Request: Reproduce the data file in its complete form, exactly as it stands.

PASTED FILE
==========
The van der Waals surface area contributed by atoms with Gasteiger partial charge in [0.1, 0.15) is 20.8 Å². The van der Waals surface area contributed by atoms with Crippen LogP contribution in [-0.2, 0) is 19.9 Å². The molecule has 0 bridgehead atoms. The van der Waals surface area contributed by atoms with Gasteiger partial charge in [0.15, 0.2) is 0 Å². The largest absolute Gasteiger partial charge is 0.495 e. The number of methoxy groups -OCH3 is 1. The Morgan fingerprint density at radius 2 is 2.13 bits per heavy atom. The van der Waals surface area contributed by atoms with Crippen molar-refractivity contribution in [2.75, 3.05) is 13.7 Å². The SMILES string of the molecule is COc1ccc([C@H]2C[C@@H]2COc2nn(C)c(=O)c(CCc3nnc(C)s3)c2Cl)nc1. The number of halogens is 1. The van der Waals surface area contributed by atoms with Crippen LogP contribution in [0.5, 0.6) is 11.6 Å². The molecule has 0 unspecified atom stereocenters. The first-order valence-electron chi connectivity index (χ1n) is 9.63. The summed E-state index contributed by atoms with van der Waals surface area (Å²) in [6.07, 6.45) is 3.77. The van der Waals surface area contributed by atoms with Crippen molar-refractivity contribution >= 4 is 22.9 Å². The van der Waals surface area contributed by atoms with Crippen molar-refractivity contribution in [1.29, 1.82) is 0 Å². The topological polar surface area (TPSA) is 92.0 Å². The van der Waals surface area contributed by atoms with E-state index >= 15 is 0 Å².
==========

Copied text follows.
The van der Waals surface area contributed by atoms with Gasteiger partial charge in [0.1, 0.15) is 20.8 Å². The van der Waals surface area contributed by atoms with Crippen LogP contribution in [-0.2, 0) is 19.9 Å². The molecule has 0 bridgehead atoms. The van der Waals surface area contributed by atoms with Gasteiger partial charge in [0.15, 0.2) is 0 Å². The largest absolute Gasteiger partial charge is 0.495 e. The number of methoxy groups -OCH3 is 1. The Morgan fingerprint density at radius 2 is 2.13 bits per heavy atom. The van der Waals surface area contributed by atoms with Crippen molar-refractivity contribution in [2.75, 3.05) is 13.7 Å². The SMILES string of the molecule is COc1ccc([C@H]2C[C@@H]2COc2nn(C)c(=O)c(CCc3nnc(C)s3)c2Cl)nc1. The number of halogens is 1. The van der Waals surface area contributed by atoms with Crippen LogP contribution in [0.5, 0.6) is 11.6 Å². The molecule has 0 unspecified atom stereocenters. The first-order valence-electron chi connectivity index (χ1n) is 9.63. The summed E-state index contributed by atoms with van der Waals surface area (Å²) in [6.07, 6.45) is 3.77. The van der Waals surface area contributed by atoms with Crippen molar-refractivity contribution >= 4 is 22.9 Å². The van der Waals surface area contributed by atoms with Crippen molar-refractivity contribution in [1.29, 1.82) is 0 Å². The topological polar surface area (TPSA) is 92.0 Å². The van der Waals surface area contributed by atoms with E-state index >= 15 is 0 Å².